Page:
Governor of New York: 50% Renewable Electricity By 2030
The governor of New York State, Andrew Cuomo, recently directed the state’s Public Service Commission to draft a new Clean Energy Standard, one that will see the state receive at least 50% of is electricity in 2030 from renewable energy sources. The Public Service Commission (PSC) was directed via letter by Cuomo to immediately begin drawing up the new standard – one which is expected to be cost effective and “efficient.” The decision should come as no real surprise to anyone, as a similar plan (in the State Energy Plan) was implied by the state’s “50 by 30 goal” – which also calls for a 40% reduction in emissions by 2030. That said, Governor Cuomo was pretty stark in his accompanying comments: “This plan is both rational and among the most aggressive in the nation.” The public presentation of the new standard is currently expected to take place sometime in June 2016, reportedly. Beyond the generalized comments made above, though, it’s not clear what exactly will be presented – no real specifics have been revealed. More

From Bacteria to Wind Power: NTU Leads Charge in Developing Renewable Energy Sources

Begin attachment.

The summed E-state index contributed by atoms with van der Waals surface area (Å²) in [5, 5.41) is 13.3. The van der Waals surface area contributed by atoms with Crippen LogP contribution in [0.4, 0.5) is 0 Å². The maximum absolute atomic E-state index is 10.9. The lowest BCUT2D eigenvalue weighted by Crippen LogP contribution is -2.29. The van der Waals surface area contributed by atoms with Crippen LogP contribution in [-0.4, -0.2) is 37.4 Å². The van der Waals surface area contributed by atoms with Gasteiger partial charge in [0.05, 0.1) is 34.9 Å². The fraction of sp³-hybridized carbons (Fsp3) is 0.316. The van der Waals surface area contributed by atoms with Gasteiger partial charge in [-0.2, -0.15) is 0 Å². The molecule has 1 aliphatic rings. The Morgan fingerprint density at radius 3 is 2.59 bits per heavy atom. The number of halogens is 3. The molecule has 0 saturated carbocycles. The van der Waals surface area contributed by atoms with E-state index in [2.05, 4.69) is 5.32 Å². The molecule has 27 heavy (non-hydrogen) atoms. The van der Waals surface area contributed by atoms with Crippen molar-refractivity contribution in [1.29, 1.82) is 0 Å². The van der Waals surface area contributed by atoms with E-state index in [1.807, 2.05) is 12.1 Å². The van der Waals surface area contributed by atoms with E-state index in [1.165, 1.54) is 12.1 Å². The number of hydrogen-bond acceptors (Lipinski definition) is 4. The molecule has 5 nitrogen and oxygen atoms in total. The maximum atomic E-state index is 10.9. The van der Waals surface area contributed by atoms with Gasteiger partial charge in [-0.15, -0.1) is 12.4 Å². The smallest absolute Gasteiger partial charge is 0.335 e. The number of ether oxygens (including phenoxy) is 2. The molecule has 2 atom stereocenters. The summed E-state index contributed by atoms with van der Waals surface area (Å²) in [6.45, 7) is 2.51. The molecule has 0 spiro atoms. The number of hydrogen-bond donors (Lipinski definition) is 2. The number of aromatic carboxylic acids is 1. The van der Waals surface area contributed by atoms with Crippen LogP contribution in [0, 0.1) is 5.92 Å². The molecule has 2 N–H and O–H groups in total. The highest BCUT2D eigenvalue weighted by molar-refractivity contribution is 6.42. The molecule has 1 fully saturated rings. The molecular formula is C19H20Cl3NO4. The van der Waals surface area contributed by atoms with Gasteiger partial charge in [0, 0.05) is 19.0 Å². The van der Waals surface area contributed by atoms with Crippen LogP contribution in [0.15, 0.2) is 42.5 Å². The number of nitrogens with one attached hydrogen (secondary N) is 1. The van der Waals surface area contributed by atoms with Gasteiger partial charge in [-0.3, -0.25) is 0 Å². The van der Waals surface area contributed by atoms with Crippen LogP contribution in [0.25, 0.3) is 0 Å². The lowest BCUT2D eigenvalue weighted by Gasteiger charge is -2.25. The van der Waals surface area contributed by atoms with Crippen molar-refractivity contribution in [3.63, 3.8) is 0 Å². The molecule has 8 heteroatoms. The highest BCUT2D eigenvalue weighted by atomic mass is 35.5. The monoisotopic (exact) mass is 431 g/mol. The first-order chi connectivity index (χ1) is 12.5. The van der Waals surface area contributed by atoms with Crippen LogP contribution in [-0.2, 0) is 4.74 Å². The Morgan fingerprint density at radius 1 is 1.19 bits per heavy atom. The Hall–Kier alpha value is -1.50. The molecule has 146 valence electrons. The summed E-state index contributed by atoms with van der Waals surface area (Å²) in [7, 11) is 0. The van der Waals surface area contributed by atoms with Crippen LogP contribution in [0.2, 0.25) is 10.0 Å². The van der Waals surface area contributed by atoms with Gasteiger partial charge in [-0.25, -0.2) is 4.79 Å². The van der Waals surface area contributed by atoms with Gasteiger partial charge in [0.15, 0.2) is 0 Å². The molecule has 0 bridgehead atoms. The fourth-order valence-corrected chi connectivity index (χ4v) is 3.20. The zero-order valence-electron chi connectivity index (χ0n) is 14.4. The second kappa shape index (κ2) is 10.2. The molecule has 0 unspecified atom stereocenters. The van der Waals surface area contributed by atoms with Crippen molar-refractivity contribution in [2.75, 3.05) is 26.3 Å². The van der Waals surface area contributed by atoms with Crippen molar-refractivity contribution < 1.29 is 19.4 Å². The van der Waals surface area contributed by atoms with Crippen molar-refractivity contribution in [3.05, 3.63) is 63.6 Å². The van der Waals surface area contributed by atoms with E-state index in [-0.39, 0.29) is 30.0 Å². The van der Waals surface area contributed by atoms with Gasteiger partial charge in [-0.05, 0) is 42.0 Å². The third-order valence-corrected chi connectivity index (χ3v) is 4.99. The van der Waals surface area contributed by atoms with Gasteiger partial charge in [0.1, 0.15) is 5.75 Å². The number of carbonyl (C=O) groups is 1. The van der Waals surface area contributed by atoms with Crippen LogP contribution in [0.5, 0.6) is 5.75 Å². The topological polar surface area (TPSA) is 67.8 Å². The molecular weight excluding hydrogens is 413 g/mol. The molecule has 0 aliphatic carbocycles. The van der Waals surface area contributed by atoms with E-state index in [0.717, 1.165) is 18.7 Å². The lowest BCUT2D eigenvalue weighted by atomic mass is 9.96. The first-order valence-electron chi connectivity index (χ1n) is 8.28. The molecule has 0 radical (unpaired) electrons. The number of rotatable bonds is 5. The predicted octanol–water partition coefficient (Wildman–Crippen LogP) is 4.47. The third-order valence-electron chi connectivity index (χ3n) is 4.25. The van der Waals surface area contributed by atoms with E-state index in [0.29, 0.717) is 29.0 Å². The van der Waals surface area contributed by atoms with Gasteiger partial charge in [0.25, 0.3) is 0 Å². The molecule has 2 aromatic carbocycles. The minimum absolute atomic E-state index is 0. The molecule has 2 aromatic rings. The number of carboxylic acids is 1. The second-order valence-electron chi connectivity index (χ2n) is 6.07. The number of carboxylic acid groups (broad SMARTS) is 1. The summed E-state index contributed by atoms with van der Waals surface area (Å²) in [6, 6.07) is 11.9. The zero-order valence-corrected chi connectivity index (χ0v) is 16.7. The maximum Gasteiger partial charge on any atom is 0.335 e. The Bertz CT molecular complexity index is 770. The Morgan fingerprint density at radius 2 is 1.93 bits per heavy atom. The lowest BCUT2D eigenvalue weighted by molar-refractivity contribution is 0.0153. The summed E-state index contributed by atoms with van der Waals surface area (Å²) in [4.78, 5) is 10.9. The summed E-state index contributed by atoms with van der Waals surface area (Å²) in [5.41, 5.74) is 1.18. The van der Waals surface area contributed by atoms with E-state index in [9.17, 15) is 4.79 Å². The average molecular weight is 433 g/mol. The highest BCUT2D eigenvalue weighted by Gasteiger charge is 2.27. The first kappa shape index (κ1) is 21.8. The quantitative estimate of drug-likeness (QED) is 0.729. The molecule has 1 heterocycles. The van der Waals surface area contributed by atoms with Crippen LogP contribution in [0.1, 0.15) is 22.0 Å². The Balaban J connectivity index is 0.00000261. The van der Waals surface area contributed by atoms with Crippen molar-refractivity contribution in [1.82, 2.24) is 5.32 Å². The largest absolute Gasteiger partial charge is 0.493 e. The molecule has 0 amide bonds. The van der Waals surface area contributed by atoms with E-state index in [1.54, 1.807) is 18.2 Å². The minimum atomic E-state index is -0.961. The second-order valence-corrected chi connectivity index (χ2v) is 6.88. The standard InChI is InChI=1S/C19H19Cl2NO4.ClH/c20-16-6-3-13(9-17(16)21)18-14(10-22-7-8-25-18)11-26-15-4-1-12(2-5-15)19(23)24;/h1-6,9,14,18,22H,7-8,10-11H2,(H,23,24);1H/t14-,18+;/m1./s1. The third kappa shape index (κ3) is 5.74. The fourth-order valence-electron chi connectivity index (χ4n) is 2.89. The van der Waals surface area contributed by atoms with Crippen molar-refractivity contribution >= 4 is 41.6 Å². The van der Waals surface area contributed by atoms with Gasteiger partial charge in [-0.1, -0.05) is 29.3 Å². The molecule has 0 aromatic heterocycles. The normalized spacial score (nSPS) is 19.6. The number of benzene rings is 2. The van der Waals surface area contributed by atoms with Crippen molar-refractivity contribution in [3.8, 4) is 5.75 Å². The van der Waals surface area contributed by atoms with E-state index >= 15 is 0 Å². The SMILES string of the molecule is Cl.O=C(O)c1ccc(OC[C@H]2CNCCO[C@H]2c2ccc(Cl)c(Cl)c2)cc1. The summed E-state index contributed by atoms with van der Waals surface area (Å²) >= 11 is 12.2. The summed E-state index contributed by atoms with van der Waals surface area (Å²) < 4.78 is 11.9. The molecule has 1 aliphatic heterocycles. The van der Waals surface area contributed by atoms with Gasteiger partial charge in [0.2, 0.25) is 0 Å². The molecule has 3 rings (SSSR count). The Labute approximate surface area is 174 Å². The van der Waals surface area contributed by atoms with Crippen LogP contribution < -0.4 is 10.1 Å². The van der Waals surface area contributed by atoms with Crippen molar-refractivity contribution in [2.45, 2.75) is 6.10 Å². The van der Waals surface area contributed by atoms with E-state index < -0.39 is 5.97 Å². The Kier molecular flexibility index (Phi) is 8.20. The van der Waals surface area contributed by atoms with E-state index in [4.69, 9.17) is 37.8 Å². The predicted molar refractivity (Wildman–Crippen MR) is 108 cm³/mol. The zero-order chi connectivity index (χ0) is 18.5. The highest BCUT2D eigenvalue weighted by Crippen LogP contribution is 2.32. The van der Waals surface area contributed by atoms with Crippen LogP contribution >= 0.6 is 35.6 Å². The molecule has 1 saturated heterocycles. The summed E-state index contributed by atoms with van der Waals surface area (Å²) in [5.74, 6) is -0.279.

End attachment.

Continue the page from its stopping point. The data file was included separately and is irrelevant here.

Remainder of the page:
Nanyang Technological University researchers use bacteria that causes food poisoning to generate electricity and have come up with different designs for wind and tidal turbines to suit Singapore’s climate. Wind farms seen in countries such as the United States are not feasible in Singapore due to space constraints and low wind speeds. That is why Nanyang Technological University (NTU) researchers have come up with designs for wind turbines specially adapted to Singapore’s climate. The blades of their turbines are made of a lighter material and are angled in such a way that they spin fast even at low wind speeds. The capacity of each turbine is 50 kilowatts of electricity – enough for the daily power consumption of 70 households. Researchers are also working to improve the designs of tidal turbines to address challenges in deployment. Waters around Singapore are warmer, which means more marine organisms will grow on the turbines and slow them down.


What Just Happened in Solar Is a Bigger Deal Than Oil Exports 

The clean-energy boom is about to be transformed. In a surprise move, U.S. lawmakers agreed to extend tax credits for solar and wind for another five years. This will give an unprecedented boost to the industry and change the course of deployment in the U.S. The extension will add an extra 20 gigawatts of solar power-more than every panel ever installed in the U.S. prior to 2015, according to Bloomberg New Energy Finance (BNEF). The U.S. was already one of the world’s biggest clean-energy investors. This deal is like adding another America of solar power into the mix. The wind credit will contribute another 19 gigawatts over five years. More